A method for remote sensing of acoustic ship noise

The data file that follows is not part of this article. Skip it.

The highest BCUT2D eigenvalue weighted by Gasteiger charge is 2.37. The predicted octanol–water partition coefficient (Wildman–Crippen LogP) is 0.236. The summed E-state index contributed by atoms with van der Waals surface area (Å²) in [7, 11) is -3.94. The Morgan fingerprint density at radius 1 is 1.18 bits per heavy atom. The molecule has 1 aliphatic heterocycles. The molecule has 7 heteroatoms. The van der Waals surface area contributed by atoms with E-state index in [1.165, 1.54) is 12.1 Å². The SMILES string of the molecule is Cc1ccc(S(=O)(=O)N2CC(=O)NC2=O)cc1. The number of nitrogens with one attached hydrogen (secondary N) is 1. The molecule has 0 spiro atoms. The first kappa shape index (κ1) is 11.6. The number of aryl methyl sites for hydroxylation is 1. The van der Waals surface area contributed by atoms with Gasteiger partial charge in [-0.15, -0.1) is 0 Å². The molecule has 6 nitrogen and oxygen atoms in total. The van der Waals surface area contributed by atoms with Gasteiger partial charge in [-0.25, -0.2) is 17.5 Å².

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Ship noise in the ocean due to commercial shipping has gained increased interest in recent years because of its potential impact on marine life and the ocean environment. Hence, rapid methods to estimate the source level of commercial ships has obtained considerable research interest. Although a number of measurement standards exist that describe measurement procedures for dedicated measurement ranges or well-controlled measurement conditions, there is an interest in methods adapted/developed for non-ideal measurement conditions, such as those of a relatively narrow fjord with considerable shipping activity. This thesis addresses such a non-ideal setting in the context of ship noise measurements with a hydrophone near the seabed in shallow water with ships in passing at long ranges (many times the water depth).A method for ship-noise source level estimation is formulated that corrects measured (received) levels for background noise, uses a range estimate based on ship Automatic Identification System (AIS) data, and corrects for propagation effects using a complex acoustic propagation model (RAM) with a distributed source model. In addition, the LYBIN propagation model and a simple spherical spreading loss correction is applied alternatively. The goal is monopole ship source levels in 1 Hz bands and 1/3 octave frequency bands. A detailed description of the environment is used in RAM and LYBIN. The results in this thesis indicate that RAM is the best choice for a propagation model, as it handles multipath and dipole effects which become significant at low frequencies and long ranges. The method is applied to measurement data acquired in the Oslofjord, with source level estimates for seven commercial ships obtained and discussed.